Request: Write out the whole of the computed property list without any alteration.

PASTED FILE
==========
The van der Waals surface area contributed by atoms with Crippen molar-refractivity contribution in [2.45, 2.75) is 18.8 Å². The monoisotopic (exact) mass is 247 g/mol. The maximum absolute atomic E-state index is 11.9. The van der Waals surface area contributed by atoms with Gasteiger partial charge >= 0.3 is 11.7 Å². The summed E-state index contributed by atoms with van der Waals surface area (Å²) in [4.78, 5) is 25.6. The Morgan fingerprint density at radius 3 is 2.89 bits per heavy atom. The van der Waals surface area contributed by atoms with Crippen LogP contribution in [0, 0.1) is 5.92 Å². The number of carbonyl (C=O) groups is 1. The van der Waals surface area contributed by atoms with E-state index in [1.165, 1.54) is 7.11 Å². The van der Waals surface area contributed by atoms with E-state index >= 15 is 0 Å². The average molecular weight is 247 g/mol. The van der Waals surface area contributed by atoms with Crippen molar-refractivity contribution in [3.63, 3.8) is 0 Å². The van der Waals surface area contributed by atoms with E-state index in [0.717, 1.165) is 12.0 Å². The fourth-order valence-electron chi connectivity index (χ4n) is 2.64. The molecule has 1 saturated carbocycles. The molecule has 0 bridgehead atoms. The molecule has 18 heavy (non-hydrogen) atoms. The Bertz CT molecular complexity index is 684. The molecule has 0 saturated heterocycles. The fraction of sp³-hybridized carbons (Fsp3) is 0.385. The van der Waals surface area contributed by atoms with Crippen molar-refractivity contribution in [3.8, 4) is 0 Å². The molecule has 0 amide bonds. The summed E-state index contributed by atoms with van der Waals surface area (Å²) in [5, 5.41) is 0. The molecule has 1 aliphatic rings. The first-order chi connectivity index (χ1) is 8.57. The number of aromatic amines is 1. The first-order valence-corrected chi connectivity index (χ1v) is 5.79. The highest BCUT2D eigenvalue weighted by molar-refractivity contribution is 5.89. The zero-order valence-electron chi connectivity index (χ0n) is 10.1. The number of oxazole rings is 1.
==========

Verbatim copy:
The van der Waals surface area contributed by atoms with Crippen molar-refractivity contribution in [2.45, 2.75) is 18.8 Å². The monoisotopic (exact) mass is 247 g/mol. The maximum absolute atomic E-state index is 11.9. The van der Waals surface area contributed by atoms with Gasteiger partial charge >= 0.3 is 11.7 Å². The summed E-state index contributed by atoms with van der Waals surface area (Å²) in [4.78, 5) is 25.6. The Morgan fingerprint density at radius 3 is 2.89 bits per heavy atom. The van der Waals surface area contributed by atoms with Crippen LogP contribution in [0, 0.1) is 5.92 Å². The number of carbonyl (C=O) groups is 1. The van der Waals surface area contributed by atoms with E-state index in [1.165, 1.54) is 7.11 Å². The van der Waals surface area contributed by atoms with E-state index >= 15 is 0 Å². The average molecular weight is 247 g/mol. The van der Waals surface area contributed by atoms with Crippen molar-refractivity contribution in [3.63, 3.8) is 0 Å². The van der Waals surface area contributed by atoms with E-state index in [0.717, 1.165) is 12.0 Å². The fourth-order valence-electron chi connectivity index (χ4n) is 2.64. The molecule has 1 saturated carbocycles. The molecule has 0 bridgehead atoms. The molecule has 18 heavy (non-hydrogen) atoms. The Bertz CT molecular complexity index is 684. The molecule has 0 saturated heterocycles. The fraction of sp³-hybridized carbons (Fsp3) is 0.385. The van der Waals surface area contributed by atoms with Crippen molar-refractivity contribution in [3.8, 4) is 0 Å². The molecule has 0 amide bonds. The summed E-state index contributed by atoms with van der Waals surface area (Å²) in [5, 5.41) is 0. The molecule has 1 aliphatic rings. The first-order chi connectivity index (χ1) is 8.57. The number of aromatic amines is 1. The first-order valence-corrected chi connectivity index (χ1v) is 5.79. The highest BCUT2D eigenvalue weighted by molar-refractivity contribution is 5.89. The zero-order valence-electron chi connectivity index (χ0n) is 10.1. The number of oxazole rings is 1.